One of the things I love about writing and publishing is the community of writers and publishers I get to participate in. That includes the terrific magazines, reviews, and journals I’m in, because I’m a reader, too, and I publish in the places I love to read. And I am an editor — I did the usual stints on student rags in college, but I also spent a couple of years working for American Literary Review and I’m currently the production editor for Jersey Devil Press. I work for places I love to read, too.
Sometimes that means print magazines, which is excellent, because I love the printed word. It’s a cliche these days to talk about the texture of the pages or the heady smell of the binding glue, but damn it, go press your whole face into a new print literary review, really work your nose down into the gutter, and breath deep. Feel the ink and wood pulp against your cheekbones. Tell me you don’t get high off of that.
But I’m no Luddite. I like a good e-zine as much as I like a good print journal. In fact, in some ways I like them better, because while I can’t put an e-publication up on my bookshelf at home and then egotistically hope all my guests will notice and ask me about my work, e-publications are much easier to (egotistically) share with all my friends, family, and readers. All it takes is a link on Facebook, or in an email, or here in my website.
And I love reading e-publications for the same reason: I have access to them fast and easy. And they smell just fine, too, though I wouldn’t press your nose too hard up against your iPad. Plus, there are some damn fine e-zines, e-journals, and e-reviews out there. I know. Just glance at that massive list of links in the right-hand sidebar and you can see I read a lot of them.
Lately, though, I’ve noticed a bit of a trend in e-journals turning up here on the free (or relatively free) WordPress platform. That makes a lot of sense, really: even e-publishing is expensive, and don’t let anyone tell you otherwise (even if you get a free blog and take e-submissions through Gmail, you still have to invest a lot of valuable, otherwise-money-making time in producing the thing), so even if you pay for the domain upgrade, like I have, using WordPress for your design and hosting is a good way to save your money for other things, like subscribing to other literary magazines.
This trend is feeling very close to my work lately, because some of my most recent or upcoming publications are in magazines hosted on WordPress. And this is good news for many of you, because it means all you have to do to subscribe to the magazines is to follow them on WordPress!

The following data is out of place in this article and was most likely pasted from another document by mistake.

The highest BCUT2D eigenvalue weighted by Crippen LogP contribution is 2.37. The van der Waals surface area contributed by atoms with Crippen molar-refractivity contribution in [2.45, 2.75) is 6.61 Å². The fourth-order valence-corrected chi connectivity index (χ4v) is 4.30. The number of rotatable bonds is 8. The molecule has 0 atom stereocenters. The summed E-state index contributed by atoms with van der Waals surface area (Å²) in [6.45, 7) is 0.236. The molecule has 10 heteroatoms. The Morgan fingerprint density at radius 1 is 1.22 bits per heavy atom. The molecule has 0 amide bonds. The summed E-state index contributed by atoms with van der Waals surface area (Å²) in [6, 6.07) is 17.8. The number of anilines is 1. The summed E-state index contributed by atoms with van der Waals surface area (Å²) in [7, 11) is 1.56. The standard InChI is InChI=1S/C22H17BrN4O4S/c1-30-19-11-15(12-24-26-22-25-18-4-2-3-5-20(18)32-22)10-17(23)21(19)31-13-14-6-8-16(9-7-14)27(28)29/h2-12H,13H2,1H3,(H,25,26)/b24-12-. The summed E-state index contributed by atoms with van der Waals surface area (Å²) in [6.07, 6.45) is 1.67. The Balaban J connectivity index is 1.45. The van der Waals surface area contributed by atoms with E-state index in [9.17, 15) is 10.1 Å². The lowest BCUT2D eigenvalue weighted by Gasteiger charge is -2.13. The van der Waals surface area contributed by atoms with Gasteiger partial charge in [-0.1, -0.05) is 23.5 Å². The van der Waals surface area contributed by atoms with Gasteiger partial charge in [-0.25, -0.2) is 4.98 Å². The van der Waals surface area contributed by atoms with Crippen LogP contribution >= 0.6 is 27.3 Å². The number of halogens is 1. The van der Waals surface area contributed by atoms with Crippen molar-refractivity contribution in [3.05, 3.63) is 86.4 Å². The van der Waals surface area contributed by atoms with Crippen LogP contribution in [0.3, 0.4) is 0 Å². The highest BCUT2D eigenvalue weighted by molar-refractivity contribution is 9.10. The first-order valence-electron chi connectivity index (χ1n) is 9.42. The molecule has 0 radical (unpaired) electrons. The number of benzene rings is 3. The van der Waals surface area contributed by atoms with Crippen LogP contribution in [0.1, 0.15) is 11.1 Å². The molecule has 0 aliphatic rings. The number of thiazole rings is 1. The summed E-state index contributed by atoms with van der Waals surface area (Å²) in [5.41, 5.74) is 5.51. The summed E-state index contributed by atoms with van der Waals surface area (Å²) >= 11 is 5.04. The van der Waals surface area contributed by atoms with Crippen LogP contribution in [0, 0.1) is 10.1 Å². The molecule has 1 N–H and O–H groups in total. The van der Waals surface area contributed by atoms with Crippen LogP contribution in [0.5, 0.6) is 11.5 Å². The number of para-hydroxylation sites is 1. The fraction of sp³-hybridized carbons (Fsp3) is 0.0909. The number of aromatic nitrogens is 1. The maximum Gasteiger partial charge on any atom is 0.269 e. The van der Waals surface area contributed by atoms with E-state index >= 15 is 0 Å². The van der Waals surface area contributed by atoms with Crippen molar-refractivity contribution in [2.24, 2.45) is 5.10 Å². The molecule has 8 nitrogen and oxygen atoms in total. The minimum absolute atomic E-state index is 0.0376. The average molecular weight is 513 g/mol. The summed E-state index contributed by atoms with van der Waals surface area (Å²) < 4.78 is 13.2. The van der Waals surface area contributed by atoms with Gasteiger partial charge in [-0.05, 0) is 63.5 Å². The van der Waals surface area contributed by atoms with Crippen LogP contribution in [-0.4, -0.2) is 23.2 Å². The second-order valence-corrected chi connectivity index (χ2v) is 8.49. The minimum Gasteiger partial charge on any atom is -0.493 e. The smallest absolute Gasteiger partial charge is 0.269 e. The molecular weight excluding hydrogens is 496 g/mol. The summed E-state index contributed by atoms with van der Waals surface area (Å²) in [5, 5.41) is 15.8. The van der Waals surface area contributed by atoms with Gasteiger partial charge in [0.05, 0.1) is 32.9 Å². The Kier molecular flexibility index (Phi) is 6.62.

Here are a few of the magazines I read that are hosted on WordPress:
- Burnt Bridge, where a long-time friend of my family, Roy A. Rogers, has published (they do a terrific print edition, too)
- Eunoia Review, where I’ll have a story later this month
- In Between Altered States, where I get loads of inspiration from their prompts and from the killer stuff they run
- Unshod Quills, run by the phenomenal Dena Rash Guzman and Wendy Ellis; I had a whole string of stories in their fourth issue
- Used Furniture Review, where I just published as part of a collaborative story organized by the awesome Meg Tuite for her fiction column
Not a WordPress member? No worries! Look for the RSS subscriptions — and look for something similar on any other, non-WordPress journals you find. This also goes for magazines using the fancier, paid version of WordPress, like Jersey Devil Press, The Murky Fringe, Red Dirt Review, or Fried Chicken and Coffee, but it also goes for magazines hosted on Blogger (Our Band Could Be Your Lit) or other platforms. If you don’t see an RSS feed, look for an email sign-up, like the one at SOL: English Writing in Mexico. Still not finding a way to subscribe? Follow them on Facebook or Twitter.
Read this stuff, people! Not just once in a while but regularly. We write this stuff for ourselves — let’s face it — but we publish this stuff for you. And for the fame and glory and booze and women/men. But mostly for you.
We hope you enjoy it. 🙂